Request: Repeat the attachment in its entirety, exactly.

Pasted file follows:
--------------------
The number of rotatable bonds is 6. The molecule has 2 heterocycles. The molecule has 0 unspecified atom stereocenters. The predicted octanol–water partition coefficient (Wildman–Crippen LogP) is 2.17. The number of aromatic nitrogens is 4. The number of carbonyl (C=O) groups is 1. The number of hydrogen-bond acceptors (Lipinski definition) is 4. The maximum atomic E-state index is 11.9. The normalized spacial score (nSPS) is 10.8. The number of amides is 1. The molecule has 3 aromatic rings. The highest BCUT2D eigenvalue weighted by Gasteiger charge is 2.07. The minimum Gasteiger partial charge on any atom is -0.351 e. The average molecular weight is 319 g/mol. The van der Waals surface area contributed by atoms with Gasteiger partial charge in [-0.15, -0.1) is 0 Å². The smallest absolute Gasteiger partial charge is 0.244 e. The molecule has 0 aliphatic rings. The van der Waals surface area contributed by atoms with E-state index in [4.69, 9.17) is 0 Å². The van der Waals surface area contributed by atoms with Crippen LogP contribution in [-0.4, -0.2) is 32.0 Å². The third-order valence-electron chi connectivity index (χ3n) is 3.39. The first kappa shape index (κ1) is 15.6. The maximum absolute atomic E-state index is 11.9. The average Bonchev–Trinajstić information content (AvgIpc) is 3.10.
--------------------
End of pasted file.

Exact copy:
The number of rotatable bonds is 6. The molecule has 2 heterocycles. The molecule has 0 unspecified atom stereocenters. The predicted octanol–water partition coefficient (Wildman–Crippen LogP) is 2.17. The number of aromatic nitrogens is 4. The number of carbonyl (C=O) groups is 1. The number of hydrogen-bond acceptors (Lipinski definition) is 4. The maximum atomic E-state index is 11.9. The normalized spacial score (nSPS) is 10.8. The number of amides is 1. The molecule has 3 aromatic rings. The highest BCUT2D eigenvalue weighted by Gasteiger charge is 2.07. The minimum Gasteiger partial charge on any atom is -0.351 e. The average molecular weight is 319 g/mol. The van der Waals surface area contributed by atoms with Gasteiger partial charge in [-0.15, -0.1) is 0 Å². The smallest absolute Gasteiger partial charge is 0.244 e. The molecule has 0 aliphatic rings. The van der Waals surface area contributed by atoms with E-state index in [4.69, 9.17) is 0 Å². The van der Waals surface area contributed by atoms with Crippen LogP contribution in [-0.4, -0.2) is 32.0 Å². The third-order valence-electron chi connectivity index (χ3n) is 3.39. The first kappa shape index (κ1) is 15.6. The maximum absolute atomic E-state index is 11.9. The average Bonchev–Trinajstić information content (AvgIpc) is 3.10.